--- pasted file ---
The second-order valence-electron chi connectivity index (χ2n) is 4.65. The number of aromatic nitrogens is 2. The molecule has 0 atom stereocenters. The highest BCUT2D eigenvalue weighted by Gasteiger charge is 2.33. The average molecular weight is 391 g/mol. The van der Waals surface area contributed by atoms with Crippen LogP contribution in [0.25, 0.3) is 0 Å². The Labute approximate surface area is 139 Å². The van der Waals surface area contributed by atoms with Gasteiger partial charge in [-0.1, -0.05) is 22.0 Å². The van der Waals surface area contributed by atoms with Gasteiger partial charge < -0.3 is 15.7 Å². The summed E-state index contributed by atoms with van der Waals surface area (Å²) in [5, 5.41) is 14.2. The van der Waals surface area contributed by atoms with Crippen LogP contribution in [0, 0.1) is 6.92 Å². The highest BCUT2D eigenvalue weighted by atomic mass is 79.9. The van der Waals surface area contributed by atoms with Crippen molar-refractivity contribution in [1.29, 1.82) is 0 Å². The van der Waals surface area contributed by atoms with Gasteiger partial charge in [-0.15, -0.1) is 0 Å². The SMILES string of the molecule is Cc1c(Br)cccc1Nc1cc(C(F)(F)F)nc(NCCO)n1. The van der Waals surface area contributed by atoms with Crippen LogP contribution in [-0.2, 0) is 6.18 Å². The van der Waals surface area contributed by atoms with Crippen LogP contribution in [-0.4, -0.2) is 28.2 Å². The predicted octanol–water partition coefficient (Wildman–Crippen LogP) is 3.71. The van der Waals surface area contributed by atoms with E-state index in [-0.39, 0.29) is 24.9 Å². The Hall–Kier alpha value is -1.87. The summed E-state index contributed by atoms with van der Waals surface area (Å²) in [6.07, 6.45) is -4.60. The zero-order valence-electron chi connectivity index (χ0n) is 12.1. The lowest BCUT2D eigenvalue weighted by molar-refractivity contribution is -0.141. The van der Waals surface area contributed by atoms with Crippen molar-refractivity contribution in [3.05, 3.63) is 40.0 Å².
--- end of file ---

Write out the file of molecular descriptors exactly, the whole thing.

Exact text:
The second-order valence-electron chi connectivity index (χ2n) is 4.65. The number of aromatic nitrogens is 2. The molecule has 0 atom stereocenters. The highest BCUT2D eigenvalue weighted by Gasteiger charge is 2.33. The average molecular weight is 391 g/mol. The van der Waals surface area contributed by atoms with Crippen LogP contribution in [0.25, 0.3) is 0 Å². The Labute approximate surface area is 139 Å². The van der Waals surface area contributed by atoms with Gasteiger partial charge in [-0.1, -0.05) is 22.0 Å². The van der Waals surface area contributed by atoms with Gasteiger partial charge < -0.3 is 15.7 Å². The summed E-state index contributed by atoms with van der Waals surface area (Å²) in [5, 5.41) is 14.2. The van der Waals surface area contributed by atoms with Crippen LogP contribution in [0, 0.1) is 6.92 Å². The highest BCUT2D eigenvalue weighted by atomic mass is 79.9. The van der Waals surface area contributed by atoms with Crippen molar-refractivity contribution in [1.29, 1.82) is 0 Å². The van der Waals surface area contributed by atoms with Gasteiger partial charge in [-0.15, -0.1) is 0 Å². The SMILES string of the molecule is Cc1c(Br)cccc1Nc1cc(C(F)(F)F)nc(NCCO)n1. The van der Waals surface area contributed by atoms with Crippen LogP contribution in [-0.2, 0) is 6.18 Å². The van der Waals surface area contributed by atoms with Crippen LogP contribution in [-0.4, -0.2) is 28.2 Å². The predicted octanol–water partition coefficient (Wildman–Crippen LogP) is 3.71. The van der Waals surface area contributed by atoms with E-state index in [-0.39, 0.29) is 24.9 Å². The Hall–Kier alpha value is -1.87. The summed E-state index contributed by atoms with van der Waals surface area (Å²) in [6.07, 6.45) is -4.60. The zero-order valence-electron chi connectivity index (χ0n) is 12.1. The lowest BCUT2D eigenvalue weighted by molar-refractivity contribution is -0.141. The van der Waals surface area contributed by atoms with Crippen molar-refractivity contribution in [3.05, 3.63) is 40.0 Å².